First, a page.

Why You Should Start Thrifting and Stop Participating in Fast Fashion


Will Lecocq, Contributer

The Good Will, The Salvation Army, and Crossroads; all thrift stores which can be found everywhere in the Bay Area, filled to the brim with affordable second-hand clothes. You might be hesitant to go to a thrift store or used to buying new clothes, but everyone should stop participating in fast fashion, and start thrifting.

The label fast fashion is vague, but applies to all companies that produce an abundance of on-trend new clothing that is poorly made with cheap materials, and subsequently create mass amounts of waste. Once you look for fast fashion it becomes impossible to ignore. Brands such as Zara, H and M, The Gap, Uniqlo, and Forever 21 are all fast fashion-based. Their market statement is to produce as much on-trend clothing for the least amount of overhead. This leads to different factors that hurt our environment and society.

One large reason to buy second-hand items is for the environment. When you participate in fast fashion you are buying clothes made in almost the least ecologically-friendly way possible. The common materials used are made with toxic chemicals that tend to run off into the communities that work at the clothing plants. Each item produced takes hundreds of gallons of water. Fast fashion as a whole accounts for 20% of global water waste. Even when companies use less water, fast fashion producers still waste hundreds of kilometers of fabric during production.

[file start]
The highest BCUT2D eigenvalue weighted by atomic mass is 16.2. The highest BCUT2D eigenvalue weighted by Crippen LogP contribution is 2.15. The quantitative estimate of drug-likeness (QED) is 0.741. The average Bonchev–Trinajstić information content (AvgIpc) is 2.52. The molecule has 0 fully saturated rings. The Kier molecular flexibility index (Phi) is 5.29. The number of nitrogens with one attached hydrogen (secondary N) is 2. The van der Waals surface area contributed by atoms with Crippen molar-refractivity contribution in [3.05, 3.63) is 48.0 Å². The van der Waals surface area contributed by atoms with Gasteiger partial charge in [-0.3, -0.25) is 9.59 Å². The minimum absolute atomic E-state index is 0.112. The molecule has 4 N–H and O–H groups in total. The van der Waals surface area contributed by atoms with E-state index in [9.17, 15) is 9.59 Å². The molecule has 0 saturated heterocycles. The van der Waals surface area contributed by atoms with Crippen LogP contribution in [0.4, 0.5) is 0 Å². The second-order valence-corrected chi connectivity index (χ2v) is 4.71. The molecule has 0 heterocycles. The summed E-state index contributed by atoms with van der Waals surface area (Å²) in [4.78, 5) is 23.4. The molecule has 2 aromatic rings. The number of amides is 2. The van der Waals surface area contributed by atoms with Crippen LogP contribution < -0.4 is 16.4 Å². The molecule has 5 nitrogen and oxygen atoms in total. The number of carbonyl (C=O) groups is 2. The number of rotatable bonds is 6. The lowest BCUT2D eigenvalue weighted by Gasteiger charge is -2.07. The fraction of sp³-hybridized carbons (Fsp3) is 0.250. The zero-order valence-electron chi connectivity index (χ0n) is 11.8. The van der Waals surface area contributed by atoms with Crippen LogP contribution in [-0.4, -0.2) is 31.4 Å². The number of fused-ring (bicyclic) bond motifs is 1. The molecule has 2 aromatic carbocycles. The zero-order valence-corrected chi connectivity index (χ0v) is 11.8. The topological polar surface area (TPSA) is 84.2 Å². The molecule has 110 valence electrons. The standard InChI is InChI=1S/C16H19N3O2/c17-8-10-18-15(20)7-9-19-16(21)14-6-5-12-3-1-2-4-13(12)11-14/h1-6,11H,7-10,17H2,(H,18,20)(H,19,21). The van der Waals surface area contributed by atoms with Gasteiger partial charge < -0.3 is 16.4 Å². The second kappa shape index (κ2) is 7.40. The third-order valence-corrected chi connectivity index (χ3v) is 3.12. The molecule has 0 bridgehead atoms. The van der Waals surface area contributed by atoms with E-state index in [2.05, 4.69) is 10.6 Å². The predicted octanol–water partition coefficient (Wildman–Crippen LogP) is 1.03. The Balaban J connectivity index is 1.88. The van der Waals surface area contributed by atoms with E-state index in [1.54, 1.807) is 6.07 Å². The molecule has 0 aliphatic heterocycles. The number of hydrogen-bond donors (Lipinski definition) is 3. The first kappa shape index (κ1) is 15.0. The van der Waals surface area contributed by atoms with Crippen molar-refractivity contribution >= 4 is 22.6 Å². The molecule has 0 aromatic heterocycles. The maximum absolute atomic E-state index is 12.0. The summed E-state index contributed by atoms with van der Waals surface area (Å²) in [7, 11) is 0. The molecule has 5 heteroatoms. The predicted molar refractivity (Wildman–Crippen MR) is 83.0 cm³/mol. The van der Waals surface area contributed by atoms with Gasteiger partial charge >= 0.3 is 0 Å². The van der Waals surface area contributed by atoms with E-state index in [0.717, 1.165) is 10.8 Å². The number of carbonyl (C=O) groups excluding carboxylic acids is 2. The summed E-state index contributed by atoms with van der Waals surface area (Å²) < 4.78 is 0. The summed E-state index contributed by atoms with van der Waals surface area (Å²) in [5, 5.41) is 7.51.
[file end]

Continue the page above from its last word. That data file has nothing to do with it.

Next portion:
These fast fashion brands not only hurt the environment, but they prey on the most low-income communities. To maximize profit, these brands use sweatshop labor to produce their clothing in the cheapest and quickest way possible. This exploitation takes place all over the world, in places like China, Indonesia, Bangladesh, and even Los Angeles. Sweatshops have grueling conditions. Typically, people work for 15 hours a day and make only 13 cents per garment made. In L.A., Fashion Nova, a popular and trendy brand, hired undocumented immigrants, and forced them to work at this low wage.

So, why should you thrift? Thrifting solves some of the major problems that fast fashion creates. Second-hand clothes have a lower environmental impact because they are re-circulated instead of thrown in the landfill. If every person thrifted more, there would be less of a demand for this cheaply made clothing. Thrifting is also more affordable. It provides low-cost clothing that is better for the environment and has so much variety that anyone can find something they like.